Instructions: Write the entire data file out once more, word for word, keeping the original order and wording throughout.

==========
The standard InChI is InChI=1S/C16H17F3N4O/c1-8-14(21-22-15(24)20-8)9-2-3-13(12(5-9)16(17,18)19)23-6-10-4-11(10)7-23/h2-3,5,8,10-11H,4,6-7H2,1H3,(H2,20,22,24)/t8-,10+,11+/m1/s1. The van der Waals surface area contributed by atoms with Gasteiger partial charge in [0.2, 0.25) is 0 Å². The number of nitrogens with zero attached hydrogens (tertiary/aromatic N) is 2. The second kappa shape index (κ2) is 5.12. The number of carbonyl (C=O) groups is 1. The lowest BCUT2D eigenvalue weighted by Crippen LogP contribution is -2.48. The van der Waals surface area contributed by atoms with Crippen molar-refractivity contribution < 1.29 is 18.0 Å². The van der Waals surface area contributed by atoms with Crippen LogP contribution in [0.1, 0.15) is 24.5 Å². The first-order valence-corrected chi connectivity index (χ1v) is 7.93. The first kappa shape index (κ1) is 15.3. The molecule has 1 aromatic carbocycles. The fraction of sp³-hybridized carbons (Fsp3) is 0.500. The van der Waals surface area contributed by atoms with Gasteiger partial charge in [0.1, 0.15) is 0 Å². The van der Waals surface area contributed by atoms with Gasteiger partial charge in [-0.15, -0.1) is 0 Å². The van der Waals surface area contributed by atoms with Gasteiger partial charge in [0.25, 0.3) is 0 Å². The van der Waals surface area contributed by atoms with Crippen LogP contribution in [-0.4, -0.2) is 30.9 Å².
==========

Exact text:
The standard InChI is InChI=1S/C16H17F3N4O/c1-8-14(21-22-15(24)20-8)9-2-3-13(12(5-9)16(17,18)19)23-6-10-4-11(10)7-23/h2-3,5,8,10-11H,4,6-7H2,1H3,(H2,20,22,24)/t8-,10+,11+/m1/s1. The van der Waals surface area contributed by atoms with Gasteiger partial charge in [0.2, 0.25) is 0 Å². The number of nitrogens with zero attached hydrogens (tertiary/aromatic N) is 2. The second kappa shape index (κ2) is 5.12. The number of carbonyl (C=O) groups is 1. The lowest BCUT2D eigenvalue weighted by Crippen LogP contribution is -2.48. The van der Waals surface area contributed by atoms with Crippen molar-refractivity contribution < 1.29 is 18.0 Å². The van der Waals surface area contributed by atoms with Crippen LogP contribution in [0.1, 0.15) is 24.5 Å². The first-order valence-corrected chi connectivity index (χ1v) is 7.93. The first kappa shape index (κ1) is 15.3. The molecule has 1 aromatic carbocycles. The fraction of sp³-hybridized carbons (Fsp3) is 0.500. The van der Waals surface area contributed by atoms with Gasteiger partial charge in [0.1, 0.15) is 0 Å². The van der Waals surface area contributed by atoms with Gasteiger partial charge in [-0.15, -0.1) is 0 Å². The van der Waals surface area contributed by atoms with Gasteiger partial charge in [0.25, 0.3) is 0 Å². The van der Waals surface area contributed by atoms with Crippen LogP contribution in [-0.4, -0.2) is 30.9 Å².